At the time of writing, I have already completed this project, so I don’t have pictures of the building process.
I try to make my builds future-proof, but my brain can’t future-proof itself :(
I only have two already finished projects (of which this is one) posted on Medium.
Everything else that will follow will have the whole building process breakdown.
Trying my hand at converting a Warhammer 40K model into an actual RC vehicle.
The size has to be as close to the original as possible, in order to be able to use this model in a standard game.
The vehicle must:
- House a small rechargeable battery
- House a small receiver
- Steer left and right
- Go forward and backward
- Have its speed regulated by the transmitter’s button
- Look as less altered as possible
Depending on the success and level of satisfaction of this, I will endeavour to make more complex ones.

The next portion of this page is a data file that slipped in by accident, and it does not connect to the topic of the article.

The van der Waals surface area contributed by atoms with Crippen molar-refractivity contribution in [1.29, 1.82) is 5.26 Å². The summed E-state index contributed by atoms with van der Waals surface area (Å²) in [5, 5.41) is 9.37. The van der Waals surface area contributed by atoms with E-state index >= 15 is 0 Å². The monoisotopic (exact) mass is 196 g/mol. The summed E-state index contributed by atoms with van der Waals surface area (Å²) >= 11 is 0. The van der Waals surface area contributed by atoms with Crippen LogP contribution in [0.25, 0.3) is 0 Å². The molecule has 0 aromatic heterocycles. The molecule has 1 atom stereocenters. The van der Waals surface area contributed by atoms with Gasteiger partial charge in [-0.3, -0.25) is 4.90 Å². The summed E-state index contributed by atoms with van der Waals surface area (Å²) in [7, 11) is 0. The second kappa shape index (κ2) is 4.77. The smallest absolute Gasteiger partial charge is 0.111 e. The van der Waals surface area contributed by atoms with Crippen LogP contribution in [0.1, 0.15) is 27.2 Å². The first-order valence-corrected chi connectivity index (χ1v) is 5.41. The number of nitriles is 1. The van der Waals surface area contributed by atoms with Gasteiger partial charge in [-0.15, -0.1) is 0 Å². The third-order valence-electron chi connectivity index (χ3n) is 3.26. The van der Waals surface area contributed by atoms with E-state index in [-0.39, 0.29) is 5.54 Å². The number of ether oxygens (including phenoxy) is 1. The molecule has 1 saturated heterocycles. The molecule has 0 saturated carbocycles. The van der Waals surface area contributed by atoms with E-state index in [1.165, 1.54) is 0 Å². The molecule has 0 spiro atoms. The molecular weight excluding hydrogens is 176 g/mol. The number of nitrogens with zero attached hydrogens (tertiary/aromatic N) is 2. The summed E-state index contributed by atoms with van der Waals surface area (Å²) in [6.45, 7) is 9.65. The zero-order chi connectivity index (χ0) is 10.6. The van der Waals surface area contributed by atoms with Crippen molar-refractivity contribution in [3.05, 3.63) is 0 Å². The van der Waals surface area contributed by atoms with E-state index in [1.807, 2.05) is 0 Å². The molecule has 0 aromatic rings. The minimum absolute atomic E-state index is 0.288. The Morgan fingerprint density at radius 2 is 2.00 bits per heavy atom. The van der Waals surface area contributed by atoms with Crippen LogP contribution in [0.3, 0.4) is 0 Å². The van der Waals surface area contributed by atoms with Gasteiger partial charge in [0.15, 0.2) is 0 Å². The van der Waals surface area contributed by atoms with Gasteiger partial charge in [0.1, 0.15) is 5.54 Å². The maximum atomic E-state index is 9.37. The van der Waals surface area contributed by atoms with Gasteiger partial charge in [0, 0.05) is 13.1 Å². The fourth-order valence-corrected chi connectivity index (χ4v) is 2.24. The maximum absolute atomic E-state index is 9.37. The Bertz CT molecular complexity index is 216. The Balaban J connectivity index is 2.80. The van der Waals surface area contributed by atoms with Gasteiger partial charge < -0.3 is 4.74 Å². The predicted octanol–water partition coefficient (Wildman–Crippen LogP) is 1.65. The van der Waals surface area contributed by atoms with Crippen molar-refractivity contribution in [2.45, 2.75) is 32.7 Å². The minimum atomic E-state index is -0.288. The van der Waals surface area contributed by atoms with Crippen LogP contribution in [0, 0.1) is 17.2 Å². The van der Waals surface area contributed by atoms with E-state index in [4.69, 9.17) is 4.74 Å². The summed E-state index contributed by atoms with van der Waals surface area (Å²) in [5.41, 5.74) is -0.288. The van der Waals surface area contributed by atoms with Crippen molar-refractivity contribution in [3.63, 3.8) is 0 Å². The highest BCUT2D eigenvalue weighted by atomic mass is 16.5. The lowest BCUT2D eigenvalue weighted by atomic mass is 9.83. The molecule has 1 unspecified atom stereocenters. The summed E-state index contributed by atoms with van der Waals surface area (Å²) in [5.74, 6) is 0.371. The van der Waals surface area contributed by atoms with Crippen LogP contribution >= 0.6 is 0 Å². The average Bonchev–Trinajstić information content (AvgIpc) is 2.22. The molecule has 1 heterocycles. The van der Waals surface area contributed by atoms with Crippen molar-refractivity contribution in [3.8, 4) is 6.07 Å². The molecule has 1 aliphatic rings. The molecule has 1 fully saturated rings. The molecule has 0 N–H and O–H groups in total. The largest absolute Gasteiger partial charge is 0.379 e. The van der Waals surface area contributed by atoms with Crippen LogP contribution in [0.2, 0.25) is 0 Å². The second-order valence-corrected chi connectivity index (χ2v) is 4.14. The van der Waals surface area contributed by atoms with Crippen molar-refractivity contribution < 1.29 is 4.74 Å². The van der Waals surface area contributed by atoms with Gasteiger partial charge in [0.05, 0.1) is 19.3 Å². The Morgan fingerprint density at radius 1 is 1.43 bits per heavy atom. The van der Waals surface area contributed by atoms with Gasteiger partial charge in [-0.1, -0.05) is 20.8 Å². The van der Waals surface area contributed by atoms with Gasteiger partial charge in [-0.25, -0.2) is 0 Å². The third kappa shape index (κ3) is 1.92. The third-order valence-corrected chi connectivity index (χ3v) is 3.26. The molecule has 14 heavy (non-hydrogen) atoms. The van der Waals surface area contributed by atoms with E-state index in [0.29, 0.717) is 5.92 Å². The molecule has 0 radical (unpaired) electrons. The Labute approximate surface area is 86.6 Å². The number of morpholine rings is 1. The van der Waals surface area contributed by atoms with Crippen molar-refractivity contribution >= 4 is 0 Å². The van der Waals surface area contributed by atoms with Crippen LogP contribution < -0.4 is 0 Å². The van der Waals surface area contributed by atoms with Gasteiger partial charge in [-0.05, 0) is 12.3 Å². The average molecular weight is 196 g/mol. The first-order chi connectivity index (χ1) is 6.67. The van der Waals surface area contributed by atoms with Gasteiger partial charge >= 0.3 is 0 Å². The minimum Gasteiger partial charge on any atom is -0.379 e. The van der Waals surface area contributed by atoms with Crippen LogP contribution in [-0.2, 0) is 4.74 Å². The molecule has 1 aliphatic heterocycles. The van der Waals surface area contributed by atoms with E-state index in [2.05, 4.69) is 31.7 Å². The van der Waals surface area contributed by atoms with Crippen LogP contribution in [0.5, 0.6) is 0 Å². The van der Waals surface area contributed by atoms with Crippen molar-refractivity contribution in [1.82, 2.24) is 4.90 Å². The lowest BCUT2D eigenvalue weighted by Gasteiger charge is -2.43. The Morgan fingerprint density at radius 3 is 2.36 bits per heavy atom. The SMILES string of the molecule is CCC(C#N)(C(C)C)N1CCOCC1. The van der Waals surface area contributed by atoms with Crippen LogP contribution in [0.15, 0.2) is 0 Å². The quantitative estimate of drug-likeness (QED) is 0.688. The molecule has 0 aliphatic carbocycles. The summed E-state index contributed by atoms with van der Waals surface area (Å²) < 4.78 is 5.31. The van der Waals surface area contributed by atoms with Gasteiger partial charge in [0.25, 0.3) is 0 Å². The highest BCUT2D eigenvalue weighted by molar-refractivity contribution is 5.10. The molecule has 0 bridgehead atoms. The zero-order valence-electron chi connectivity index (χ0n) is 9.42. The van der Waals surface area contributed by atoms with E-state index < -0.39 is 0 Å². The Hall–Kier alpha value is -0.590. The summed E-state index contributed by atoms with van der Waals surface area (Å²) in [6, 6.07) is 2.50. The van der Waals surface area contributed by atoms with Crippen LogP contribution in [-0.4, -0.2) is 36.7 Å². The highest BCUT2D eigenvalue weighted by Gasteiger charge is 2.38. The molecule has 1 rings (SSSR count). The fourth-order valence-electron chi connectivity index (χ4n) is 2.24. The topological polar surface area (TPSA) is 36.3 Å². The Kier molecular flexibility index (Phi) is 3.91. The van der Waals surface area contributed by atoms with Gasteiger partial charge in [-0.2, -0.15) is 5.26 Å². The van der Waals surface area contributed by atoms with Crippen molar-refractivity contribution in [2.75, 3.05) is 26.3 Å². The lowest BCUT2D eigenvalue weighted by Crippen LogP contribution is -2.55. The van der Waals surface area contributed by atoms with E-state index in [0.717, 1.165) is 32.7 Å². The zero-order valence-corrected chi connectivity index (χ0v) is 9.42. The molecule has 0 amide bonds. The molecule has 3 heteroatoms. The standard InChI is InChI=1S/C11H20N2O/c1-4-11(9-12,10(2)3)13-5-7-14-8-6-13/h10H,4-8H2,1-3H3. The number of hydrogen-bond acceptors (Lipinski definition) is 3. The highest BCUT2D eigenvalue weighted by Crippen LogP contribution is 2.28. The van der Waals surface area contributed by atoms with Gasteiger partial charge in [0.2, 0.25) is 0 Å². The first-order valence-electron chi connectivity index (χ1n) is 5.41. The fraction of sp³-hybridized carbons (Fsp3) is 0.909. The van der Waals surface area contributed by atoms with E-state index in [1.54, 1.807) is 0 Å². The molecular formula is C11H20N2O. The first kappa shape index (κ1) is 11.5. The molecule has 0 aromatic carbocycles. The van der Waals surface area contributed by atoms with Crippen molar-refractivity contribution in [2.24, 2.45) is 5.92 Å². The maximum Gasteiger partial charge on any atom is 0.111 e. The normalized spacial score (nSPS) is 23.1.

Bottomline — If I can’t get the most simple vehicle to work, there’s not much of a point in making bigger and more complex ones.
The main functional blocks
A transmitter/receiver combo
The car has to receive commands and I need to be able to command it from a distance.
I need to find a receiver small enough to fit into the car’s body, along with its battery, without being noticeable.
The transmitter is relatively less important, as I’m not planning to go rally on sand dunes with this model.
4 Wheels on 2 axes
I need two separate axes in order to have the car steer as well as accelerate independently.
Which doesn’t have to be very powerful, as the car won’t weigh much.
Given that I’m willing to give up on power, the motor has to be tiny in order to fit the car with fewer adjustments possible.
That has to power both the receiver and the motor.
It has to be a rechargeable LiPo, so that I can keep it plugged in, charge it on the go and exploit its small form-factor.
And that shouldn’t really explode, but that’s just an added bonus.
The parts and where to find them
As any other sensible person would do, as soon as I got this wonderful idea cluttering my brain, I decided to hit the internet trying to find other fellow madmen who had already done what I was attempting.
Little did I know that nobody (that I could find at least) had done something similar in the past.